Imprisoned Princeton University student’s wife begs Trump to help secure his release

Xiyue Wang with his family before he went to Iran. Family photo via Princeton University.

The wife of Princeton University graduate student Xiyue Wang appeared on NBC News Tuesday to plead with the Trump administration to work to secure his release.

Qu Hua said her husband has been depressed and has attempted suicide since he was imprisoned more than a year ago. He has also been sick several times.

“Only the U.S. government can sort this out, only the U.S. government can help us,” she told NBC News. “I hope President Trump can open up a dialogue with Iranian authorities to discuss a resolution of my husband’s case.”

Wang is a Chinese-born naturalized American citizen. He and his wife have a four-year-old son. “My son told his teacher that, ‘When I grow up, my daddy will come home,'” Qu told NBC.

One of Iran’s state television channels aired a video last weekend of  Wang, who is serving a 10-year prison sentence for allegedly infiltrating the country and spying. Wang was arrested while he was doing doctoral research in Iran in the summer of 2016.

In the program that aired on the state television channel IRIB2, Wang is accused of scanning about 4,500 pages of digital documents, paying thousands of dollars to access archives, and seeking access to restricted areas of libraries as a spy for the U.S. government.

“I was shocked and I was extremely upset that my husband is misrepresented on Iran’s state television,” Qu told NBC News. “He went to Iran with all the required approvals. He openly and honestly disclosed his interests in looking at the historical documents.”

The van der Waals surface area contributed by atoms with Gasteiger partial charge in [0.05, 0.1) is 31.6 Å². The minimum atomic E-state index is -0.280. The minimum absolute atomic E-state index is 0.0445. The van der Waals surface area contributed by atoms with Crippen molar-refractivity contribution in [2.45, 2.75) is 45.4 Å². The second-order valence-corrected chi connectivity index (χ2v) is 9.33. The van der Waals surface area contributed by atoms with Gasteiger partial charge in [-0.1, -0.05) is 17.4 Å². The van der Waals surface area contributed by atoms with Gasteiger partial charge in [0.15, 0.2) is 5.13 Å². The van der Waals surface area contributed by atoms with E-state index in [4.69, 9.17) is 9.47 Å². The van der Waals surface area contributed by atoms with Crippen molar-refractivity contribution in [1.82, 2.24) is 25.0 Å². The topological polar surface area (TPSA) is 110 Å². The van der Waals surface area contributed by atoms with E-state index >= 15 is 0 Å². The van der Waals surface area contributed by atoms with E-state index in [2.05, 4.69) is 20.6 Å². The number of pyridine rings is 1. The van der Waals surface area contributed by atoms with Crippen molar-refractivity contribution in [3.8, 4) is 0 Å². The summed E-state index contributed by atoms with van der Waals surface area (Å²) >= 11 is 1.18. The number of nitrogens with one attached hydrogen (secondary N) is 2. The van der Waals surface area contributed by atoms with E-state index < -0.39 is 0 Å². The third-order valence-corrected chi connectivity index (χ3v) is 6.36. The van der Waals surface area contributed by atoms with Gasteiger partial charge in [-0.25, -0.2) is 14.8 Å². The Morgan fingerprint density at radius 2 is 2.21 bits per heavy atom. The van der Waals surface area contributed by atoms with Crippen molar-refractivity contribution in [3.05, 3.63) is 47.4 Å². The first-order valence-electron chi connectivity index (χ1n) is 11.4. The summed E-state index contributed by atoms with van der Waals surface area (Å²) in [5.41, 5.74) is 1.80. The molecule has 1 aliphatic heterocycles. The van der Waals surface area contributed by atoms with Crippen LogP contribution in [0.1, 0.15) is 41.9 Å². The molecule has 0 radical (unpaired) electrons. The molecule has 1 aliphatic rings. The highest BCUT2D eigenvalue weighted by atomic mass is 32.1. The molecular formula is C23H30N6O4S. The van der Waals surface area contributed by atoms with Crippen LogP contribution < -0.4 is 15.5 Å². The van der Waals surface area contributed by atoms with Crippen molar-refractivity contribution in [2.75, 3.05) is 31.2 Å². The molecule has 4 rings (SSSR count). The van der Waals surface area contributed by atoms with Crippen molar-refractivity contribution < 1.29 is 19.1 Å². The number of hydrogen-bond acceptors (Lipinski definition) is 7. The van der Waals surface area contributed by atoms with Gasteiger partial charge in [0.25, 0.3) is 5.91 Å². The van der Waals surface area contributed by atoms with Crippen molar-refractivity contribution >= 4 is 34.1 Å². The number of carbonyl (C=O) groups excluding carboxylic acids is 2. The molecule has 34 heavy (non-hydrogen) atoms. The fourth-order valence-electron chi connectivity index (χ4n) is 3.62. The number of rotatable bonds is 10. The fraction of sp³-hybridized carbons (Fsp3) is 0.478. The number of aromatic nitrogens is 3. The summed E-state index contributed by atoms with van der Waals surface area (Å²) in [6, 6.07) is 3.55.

Princeton University has said that Wang was not involved in any political activities or connected to any government agencies. He was a scholar conducting historical research. He went to Iran as a doctoral candidate in the history department, and was studying Eurasian languages and regional governance practices in the late 19th and early 20th centuries for his dissertation. In connection with his doctoral research, he traveled to Iran to study Farsi and to examine historical documents from the late 19th and early 20th centuries. He described his research plans in advance to the Iranian authorities and the libraries and archives he planned to visit, and he only sought access to materials that he needed for his dissertation.

“He’s innocent and he is just a student. He has no connection with any government agency, he’s not doing any secret project for any agency, for any secret institution,” Qu told NBC. “He was criminalized because of his citizenship.”

She said she hopes every month that her husband will be released, and that she won’t give up, because he is innocent.